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Hello!

The location based experience industry includes theme parks, entertainment centers, touring productions, museums and much more! 

 

As part of our strategic plan we are focusing on transforming our industry to be more inclusive and therefore we are focussed on those who are within it first. Don’t fret, there are plenty of existing resources for people to get to know the industry along with many resources for you to continue your journey with IDEA.

What is the Location-Based Experience Industry?

Location-Based Experience is about bringing people together in real-life shared experiences. Themed Entertainment is an umbrella term for a wide-range of live experiences. Examples include: theme parks, water parks, museums, zoos, and botanical gardens.

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Big Break Foundation's Resource List

Industry Resources

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American Alliance of Museums (AAM)

Since 1906 the Alliance has been a leader in developing best practices and advocating for museums, as well as providing a host of opportunities to museum staff and volunteers.

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Association of Zoos & Aquariums (AZA)

AZA is a 501(c)3 non-profit organization dedicated to the advancement of zoos and aquariums in the areas of conversation, education, science, and recreation.

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International Association of Amusement Parks and Attractions (IAAPA)

 

IAAPA hosts global events and conferences that spread successful ideas and practices.

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Themed Entertainment Creative Workshop Series (TECWS)

The TEC Workshop Series is comprised of themed entertainment professionals who recognize a needs for specific educational resources relating to careers within the industry.

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SLICE Creative Network

SLICE Creative Network connects you to talented attraction industry Freelancers in the USA in one virtual place.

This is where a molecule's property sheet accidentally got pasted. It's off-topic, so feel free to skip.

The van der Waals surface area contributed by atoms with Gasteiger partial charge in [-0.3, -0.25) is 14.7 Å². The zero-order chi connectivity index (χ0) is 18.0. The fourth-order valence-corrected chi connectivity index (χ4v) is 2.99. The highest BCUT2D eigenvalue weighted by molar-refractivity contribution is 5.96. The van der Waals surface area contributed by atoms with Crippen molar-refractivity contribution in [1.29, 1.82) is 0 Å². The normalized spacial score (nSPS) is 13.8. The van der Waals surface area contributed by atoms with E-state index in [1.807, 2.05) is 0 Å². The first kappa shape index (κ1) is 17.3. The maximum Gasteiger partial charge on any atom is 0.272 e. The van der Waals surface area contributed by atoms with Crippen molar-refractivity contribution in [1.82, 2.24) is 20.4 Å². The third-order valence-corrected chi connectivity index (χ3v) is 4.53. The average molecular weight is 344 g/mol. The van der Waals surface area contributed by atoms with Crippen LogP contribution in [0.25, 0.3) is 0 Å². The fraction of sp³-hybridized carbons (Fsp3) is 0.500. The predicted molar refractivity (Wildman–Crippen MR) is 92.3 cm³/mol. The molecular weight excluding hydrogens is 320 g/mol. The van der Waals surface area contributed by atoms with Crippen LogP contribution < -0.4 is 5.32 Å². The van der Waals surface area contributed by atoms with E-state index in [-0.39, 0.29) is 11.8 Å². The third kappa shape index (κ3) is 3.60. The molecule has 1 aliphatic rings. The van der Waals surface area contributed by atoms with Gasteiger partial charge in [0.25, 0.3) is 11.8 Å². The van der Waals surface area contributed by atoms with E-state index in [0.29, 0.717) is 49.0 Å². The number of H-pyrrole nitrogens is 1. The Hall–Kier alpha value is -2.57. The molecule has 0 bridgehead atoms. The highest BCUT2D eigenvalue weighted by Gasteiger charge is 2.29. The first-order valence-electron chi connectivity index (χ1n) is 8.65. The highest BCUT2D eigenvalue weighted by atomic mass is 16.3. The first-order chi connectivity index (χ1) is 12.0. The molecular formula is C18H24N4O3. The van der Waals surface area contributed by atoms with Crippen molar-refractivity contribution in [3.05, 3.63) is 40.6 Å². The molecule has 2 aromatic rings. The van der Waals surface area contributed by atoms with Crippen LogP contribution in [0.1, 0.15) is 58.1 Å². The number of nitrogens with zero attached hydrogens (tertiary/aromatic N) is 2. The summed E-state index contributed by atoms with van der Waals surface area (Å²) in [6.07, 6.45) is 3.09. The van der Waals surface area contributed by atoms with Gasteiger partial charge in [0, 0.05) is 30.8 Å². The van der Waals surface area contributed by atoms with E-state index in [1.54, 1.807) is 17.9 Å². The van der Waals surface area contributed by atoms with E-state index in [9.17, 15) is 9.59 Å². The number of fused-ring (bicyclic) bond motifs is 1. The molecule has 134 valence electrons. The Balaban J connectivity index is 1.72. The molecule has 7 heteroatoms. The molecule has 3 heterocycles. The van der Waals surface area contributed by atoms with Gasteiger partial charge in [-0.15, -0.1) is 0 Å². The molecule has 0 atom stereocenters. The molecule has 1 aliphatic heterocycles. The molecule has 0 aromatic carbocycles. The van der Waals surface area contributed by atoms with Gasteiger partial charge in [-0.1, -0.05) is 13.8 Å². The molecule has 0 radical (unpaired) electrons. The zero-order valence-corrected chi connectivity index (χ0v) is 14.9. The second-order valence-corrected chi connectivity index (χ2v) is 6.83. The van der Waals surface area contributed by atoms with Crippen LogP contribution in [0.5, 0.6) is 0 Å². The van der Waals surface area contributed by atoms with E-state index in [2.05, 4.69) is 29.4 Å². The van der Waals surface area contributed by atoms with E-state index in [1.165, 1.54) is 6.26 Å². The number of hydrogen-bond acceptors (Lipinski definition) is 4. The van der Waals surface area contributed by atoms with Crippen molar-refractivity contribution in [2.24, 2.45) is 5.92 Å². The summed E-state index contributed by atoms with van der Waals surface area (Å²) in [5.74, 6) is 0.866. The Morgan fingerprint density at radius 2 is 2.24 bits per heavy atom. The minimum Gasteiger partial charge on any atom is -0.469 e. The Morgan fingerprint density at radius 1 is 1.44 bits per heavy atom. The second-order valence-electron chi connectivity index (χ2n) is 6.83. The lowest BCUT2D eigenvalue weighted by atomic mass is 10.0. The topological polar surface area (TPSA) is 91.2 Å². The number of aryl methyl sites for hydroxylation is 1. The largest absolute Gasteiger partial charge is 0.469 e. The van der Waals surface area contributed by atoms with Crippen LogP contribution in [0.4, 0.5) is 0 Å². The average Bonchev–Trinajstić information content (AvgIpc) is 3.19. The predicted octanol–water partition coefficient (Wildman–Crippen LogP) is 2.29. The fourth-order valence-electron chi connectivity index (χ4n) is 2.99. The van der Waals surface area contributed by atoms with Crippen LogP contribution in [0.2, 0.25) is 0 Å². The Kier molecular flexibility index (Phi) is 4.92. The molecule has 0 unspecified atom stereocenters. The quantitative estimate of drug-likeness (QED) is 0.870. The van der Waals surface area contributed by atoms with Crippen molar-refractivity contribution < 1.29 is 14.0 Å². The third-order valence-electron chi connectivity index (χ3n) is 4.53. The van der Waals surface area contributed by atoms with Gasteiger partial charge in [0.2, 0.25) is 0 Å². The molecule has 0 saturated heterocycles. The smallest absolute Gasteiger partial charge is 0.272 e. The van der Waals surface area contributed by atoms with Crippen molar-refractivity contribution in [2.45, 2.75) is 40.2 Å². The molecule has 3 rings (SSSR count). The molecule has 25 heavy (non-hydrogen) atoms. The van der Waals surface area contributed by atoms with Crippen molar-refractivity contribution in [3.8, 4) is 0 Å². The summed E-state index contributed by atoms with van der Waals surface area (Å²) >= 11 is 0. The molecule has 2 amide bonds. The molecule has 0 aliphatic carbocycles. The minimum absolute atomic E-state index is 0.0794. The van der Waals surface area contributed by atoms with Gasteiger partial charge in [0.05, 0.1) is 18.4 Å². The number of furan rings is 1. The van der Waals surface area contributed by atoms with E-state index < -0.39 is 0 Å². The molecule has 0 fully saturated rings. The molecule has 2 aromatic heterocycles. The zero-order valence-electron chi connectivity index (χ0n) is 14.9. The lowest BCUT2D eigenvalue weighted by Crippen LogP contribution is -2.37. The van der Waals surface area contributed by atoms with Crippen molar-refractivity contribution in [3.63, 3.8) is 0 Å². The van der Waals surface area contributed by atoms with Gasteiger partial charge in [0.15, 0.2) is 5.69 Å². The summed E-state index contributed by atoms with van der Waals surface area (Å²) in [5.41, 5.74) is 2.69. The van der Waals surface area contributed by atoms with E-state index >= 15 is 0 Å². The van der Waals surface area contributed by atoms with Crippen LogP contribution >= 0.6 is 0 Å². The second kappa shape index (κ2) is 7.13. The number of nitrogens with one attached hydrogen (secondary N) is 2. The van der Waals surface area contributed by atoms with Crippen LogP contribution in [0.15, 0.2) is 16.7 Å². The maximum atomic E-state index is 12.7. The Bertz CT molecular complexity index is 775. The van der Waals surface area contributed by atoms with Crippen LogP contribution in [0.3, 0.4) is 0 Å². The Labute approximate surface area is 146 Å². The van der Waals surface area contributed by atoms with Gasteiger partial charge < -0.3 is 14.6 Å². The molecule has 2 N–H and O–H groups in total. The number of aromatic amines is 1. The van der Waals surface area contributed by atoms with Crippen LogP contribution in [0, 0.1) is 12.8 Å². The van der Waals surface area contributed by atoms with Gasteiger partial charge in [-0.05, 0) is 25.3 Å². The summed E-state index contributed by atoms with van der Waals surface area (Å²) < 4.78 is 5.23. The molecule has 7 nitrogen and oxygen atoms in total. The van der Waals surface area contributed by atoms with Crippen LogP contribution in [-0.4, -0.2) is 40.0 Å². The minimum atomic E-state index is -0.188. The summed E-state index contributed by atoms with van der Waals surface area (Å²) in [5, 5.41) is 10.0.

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Association of Science and Technology Centers (ASTC)

 

ASTC is a professional membership organization with a vision of increased understanding of-and engagement with-science and technology among all people and a mission to champion and support science and technology centers and museums.

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Networking the attractions business. Blooloop is the world's leading online resource for professionals working in the visitor attractions sector.

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Themed Entertainment Association (TEA)

 

TEA is an international non-profit association representing the world’s leading creators, developers, designers and producers of compelling places and experiences.

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Themed Experience Television

(TETV)

TETV is a network hosting multiple shows surrounding various topics of the themed entertainment industry.

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World Waterpark Association (WWA)

WWA is an international not-for-profit member-based trade association that serves waterparks, aquatic venues and spray parks of all shapes and sizes.

Continue your journey

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SATE 2019 - Cynthia Sharpe — Go Beyond Being an Ally. Be an Accomplice.

Watch and listen to Cynthia Sharpe's talk explaining the intricacies and nuances of going beyond just being an ally in the workplace. She covers actionable items from all levels within a company or organization.

SATE 2018 — Beyond a Title: The Ingredient of Leadership, Part 2

Fri brings passion and enthusiasm to the arts of storytelling and placemaking for multiple industries. Watch and listen to her presentation on effective leadership within the themed entertainment industry.

Untitled Themed Entertainment Design Show — Religion, Holidays, & Inclusivity (TETV)

Join TETV in an interfaith round table discussion on religion, holidays, and inclusivity in themed entertainment. Featuring Mel McGowan, founder and chief creative officer for Storyland Studios, Cynthia Sharpe, co-founder of Harriet B's Daughters and principal of cultural attractions and research at Thinkwell Group, and Nicola Rossini, co-founder of Harriet B's Daughters and executive producer for Riding Chaos LLC.

So... You're About to Graduate College — An Open Conversation About Gender and Themed Entertainment (TETV)